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The Year Without Pants: An interview with author Scott Berkun

Scott Burken shares his experience as one of the first managers in the history of Automattic, the company behind WordPress.com.

Scott Burken is a Seattle-based consultant, speaker, author and one of the leading thinkers on creative thinking, team leadership and project management. In his most recent book, “The Year Without Pants: WordPress.com and The Future of Work”, Burken shares his experience as one of the first managers in the history of Automattic, the company behind WordPress.com.

This long-awaited book is a behind-the-scenes look at what is it like to work at WordPress.com, a company that made its way to success - it's the 15th most visited website in the world - without using emails, offices, meetings or any of other conventional work process.

We recently met Scott at his book launch party and we're happy to share with you this inspiring interview with some of his forward thinking ideas on the future of work.

Scott Berkun

Scott Berkun

How is WordPress.com different from other companies? What did it choose not to do?

The list is long: they rarely use email, hire by trial instead of interviews, are open source, have a 100% remote worker workforce and have an open vacation policy. They are also the 8th most popular website in the U.S. and WordPress powers 20% of all websites in the world. They're an amazing story for many reasons.

With so little rules, how does a company guarantee work is done on time and everyone's remains profitable?

They hire people who love what they do. This means they are self-motivated and provided management stays out of their way, things go well. Ask any self-employed or entrepreneurial person the same questions and you'll get similar answers. What's different is WordPress.com launched in 2005, and has over 200 employees: they're not just a cute startup anymore.

WordPress.com operates as a completely virtual workplace. What are the benefits and challenges of remote work?

Benefits are you can hire the best talent in the world and people are evaluated on their output, not their age, color or gender. The challenge is employees have to communicate well, particularly writing.

From your experience, you found a formula for management. What are its key ingredients? Do you think this type of management can scale?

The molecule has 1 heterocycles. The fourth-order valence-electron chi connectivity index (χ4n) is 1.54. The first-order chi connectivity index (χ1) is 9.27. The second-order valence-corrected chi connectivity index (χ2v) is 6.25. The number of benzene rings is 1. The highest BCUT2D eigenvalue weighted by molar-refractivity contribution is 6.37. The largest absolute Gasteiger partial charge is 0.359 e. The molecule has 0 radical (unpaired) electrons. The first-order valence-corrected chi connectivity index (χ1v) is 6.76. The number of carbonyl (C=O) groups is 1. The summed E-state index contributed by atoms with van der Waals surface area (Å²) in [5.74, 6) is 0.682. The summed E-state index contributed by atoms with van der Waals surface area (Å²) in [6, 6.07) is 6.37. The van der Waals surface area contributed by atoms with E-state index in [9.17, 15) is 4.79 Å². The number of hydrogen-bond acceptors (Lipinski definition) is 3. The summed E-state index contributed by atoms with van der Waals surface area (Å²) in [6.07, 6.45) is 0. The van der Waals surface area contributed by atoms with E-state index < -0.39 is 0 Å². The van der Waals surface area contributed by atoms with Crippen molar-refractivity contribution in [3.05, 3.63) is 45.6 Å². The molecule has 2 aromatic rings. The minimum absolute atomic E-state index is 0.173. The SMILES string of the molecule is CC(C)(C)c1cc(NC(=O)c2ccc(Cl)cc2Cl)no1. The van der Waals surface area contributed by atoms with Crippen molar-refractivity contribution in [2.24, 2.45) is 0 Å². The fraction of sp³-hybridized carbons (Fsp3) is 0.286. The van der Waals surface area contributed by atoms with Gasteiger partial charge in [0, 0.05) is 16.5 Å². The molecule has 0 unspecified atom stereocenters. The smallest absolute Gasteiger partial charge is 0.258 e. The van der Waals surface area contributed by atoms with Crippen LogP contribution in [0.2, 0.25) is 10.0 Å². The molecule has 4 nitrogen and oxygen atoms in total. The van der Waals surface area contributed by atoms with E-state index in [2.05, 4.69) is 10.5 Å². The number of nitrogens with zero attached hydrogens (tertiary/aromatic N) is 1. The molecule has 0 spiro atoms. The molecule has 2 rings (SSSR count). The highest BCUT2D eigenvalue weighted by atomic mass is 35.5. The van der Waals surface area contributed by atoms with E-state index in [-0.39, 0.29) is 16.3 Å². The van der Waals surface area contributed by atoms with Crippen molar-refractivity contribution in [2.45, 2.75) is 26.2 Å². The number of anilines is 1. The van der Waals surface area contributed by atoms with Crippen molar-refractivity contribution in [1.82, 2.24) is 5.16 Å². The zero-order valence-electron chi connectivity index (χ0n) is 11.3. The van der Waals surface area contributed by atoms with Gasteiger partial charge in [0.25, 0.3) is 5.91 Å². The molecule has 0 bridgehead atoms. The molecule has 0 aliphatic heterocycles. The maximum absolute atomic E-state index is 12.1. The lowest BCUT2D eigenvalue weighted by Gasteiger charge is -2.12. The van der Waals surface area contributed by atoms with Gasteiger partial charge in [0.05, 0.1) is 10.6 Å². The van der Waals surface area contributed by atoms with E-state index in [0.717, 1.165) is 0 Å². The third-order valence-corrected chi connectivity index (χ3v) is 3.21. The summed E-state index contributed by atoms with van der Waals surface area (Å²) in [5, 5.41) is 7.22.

My hiring was part of a larger experiment to see if teams would work at all. The only formula I came up with was Trust and Clarity. If I could earn trust and provide clarity then I'd add value. Those two attributes are critical, but also rare in most workplaces. Of course it scales: do you know of any Fortune 500 company that functions with ambiguity and mistrust? Those are fundamentals - sadly, many workplaces never have those things.

At WordPress.com there are very few "turf battles, approval seeking, or the grandstanding that dominate many miserable email threads." How can large companies overcome these processes?

Two answers. First, put the power in the hands of the talent: designers, developers, writers, people who are professional makers. Management isn't really the talent we think it is - it should be far less central in any organization that profits by making products. Second, have rewards that require collaboration. If I know my raise is based on how much better I do than my peers, what do you think the result is going to be? We'll all be fighting to look better, and surprise, it's a war.

One of the Future of Work core values is collaboration. In this scenario, how is healthy competition seen? Is there still place for it?

It's not one or the other. Collaboration doesn't mean skip down the hallway holding hands. There's value in some kinds of friction and being pushed to think, explain, and grow. The best collaborations aren't all fun and games, they're relationships where people trust each other enough to push each other.

You share the idea that there is no "scientific evidence resumes and interviews loops are effective methods for hiring staff". What are the alternatives? How should companies are?

Referrals should carry far more weight: if my coworker actually experienced working with Sally, that's better data than 6 strangers interviewing her in a boardroom all day long. WordPress.com hires by trial which means you're asked to do an actual project, with actual work. Based on your ability to do actual work, you're hired or not. What could be simpler? It takes more time but better results always take more time.

Of all the things you learned at WordPress.com, what are the three most important lessons you wish companies and managers take away from your book?

The single most important thing I learned is most managers are cowards. They're afraid to experiment and learn which is a central element of their role as a leader. The grand lesson from the book, through the behind the scenes story of how WordPress.com functions, is for leaders to wake-up and stop managing by fear. Instead they should be trying different ways to manage and organize, learning every day from the results of those experiments how to get the best work from their employees.

If you could go back in time, would you have done something different as a team manager at WordPress.com?

Unless you have a time travel machine to loan me, I'm not answering that one.

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